Mandy races to Vauxhall workers' rescue

No compulsory redundancies at Vauxhall, after Magna, Merkel and Mandelson strike a deal.

by
Last Updated: 06 Nov 2012

After Canadian car parts group Magna took over GM’s European business earlier this year, there were widespread fears that, thanks to the efforts of chancellor Angela Merkel, Germany was going to get the best of the deal. Jobs over here, said the Jonahs, would be sacrificed to save jobs over there.

Now Business seccy Lord Mandelson has lent his considerable influence to the debate, writing a no-doubt strongly worded letter to EU Competition Commissioner Neelie Kroes claiming that such a cosy little deal on redundancies would be contrary to EU law.

This isn’t to say that there won’t still be some losses here: up to 600 jobs could still go at Vauxhall’s Luton and Ellesmere Port factories through voluntary redundancy. But that’s only half the number that some feared, and none of them compulsory.

Magna has committed to producing around 148,000 cars a day at Ellesmere Port, including the new Astra compact, due for release in 2016. As for the Luton plant, its future is looking a little more uncertain beyond 2013, although Magna says rather vaguely that it will seek ‘any other possibility to build vehicles’ there. In return, the Unite union has agreed to a two-year pay freeze – a sensible compromise, we think you will agree.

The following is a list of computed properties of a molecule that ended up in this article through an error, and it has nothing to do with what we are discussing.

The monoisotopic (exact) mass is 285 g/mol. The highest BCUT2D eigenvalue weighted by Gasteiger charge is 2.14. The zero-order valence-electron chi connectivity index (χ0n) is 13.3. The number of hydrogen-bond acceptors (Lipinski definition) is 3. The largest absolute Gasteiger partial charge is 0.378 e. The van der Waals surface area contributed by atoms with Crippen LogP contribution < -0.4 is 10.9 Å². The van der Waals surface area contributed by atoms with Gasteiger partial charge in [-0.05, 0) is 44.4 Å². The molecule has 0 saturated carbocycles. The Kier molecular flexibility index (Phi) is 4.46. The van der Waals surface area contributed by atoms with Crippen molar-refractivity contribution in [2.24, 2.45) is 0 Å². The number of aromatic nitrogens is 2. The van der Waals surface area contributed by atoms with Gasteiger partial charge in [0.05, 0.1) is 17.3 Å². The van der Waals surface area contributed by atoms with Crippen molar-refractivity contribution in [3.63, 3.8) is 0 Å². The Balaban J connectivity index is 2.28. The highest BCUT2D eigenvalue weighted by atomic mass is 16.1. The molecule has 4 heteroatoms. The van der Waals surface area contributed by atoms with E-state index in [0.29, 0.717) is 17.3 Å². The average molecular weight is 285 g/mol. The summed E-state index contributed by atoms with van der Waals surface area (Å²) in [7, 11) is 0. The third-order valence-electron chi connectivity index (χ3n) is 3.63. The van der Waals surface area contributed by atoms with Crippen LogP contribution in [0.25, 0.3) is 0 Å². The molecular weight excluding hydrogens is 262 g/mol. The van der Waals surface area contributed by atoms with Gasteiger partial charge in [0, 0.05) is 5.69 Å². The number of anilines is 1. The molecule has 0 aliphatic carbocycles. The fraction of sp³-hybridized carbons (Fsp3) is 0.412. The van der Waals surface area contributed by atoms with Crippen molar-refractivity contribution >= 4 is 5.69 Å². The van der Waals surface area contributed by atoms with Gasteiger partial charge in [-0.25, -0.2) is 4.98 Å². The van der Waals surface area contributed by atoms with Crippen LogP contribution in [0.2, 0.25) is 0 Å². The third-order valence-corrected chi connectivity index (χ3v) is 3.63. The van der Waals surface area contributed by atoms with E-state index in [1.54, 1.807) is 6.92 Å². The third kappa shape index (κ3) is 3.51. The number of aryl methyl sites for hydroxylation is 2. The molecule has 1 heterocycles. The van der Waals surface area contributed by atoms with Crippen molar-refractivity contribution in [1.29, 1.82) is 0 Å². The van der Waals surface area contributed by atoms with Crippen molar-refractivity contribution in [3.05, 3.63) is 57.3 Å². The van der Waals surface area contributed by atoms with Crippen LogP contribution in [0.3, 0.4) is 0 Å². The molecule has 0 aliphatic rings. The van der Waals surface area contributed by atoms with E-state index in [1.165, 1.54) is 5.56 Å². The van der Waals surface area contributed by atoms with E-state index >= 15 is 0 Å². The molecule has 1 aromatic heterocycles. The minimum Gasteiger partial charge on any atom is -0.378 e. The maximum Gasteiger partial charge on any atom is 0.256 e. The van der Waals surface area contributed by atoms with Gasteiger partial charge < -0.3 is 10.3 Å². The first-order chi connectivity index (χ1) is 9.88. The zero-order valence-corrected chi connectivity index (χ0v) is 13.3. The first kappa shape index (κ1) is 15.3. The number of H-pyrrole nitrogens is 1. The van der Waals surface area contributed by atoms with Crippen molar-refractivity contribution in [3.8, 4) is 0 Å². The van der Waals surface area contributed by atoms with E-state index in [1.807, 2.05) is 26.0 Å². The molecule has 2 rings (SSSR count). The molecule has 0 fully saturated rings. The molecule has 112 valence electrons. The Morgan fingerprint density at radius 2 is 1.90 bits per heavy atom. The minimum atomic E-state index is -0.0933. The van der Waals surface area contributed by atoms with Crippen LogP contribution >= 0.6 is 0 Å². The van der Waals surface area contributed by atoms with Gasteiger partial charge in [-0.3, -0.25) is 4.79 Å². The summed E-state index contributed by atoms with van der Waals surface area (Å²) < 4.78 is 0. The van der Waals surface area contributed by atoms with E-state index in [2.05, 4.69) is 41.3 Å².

Mandy now has to tackle negotiations over his side of the bargain - how much Britain will contribute to the pot to help keep Opel/Vauxhall afloat. 'We now have a much better outcome than we originally had, but we still have some way to go in agreeing the financing of this and that’s what talks will be continuing about,’ he hedged today. It has been suggested that the German government will be looking for a contribution of up to £400m in loan guarantees – that’s a lot of dosh for a government as cash-strapped as our is right now.

On the face of it, it looks like a pretty good deal for the UK and Mandy. It’s certainly good news for the workers whose jobs have been saved. But we can’t help wondering just how big a concession has really been secured here, and how carefully the whole thing has been stage-managed to make it look like more of a winner for UK plc than it might turn out to be.

Because until we know how much this ‘rescue’ deal is going to cost us, it’s hard to say whether we’re getting value for taxpayers’ money or not…

 

In today's bulletin:
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Mandy races to Vauxhall workers rescue
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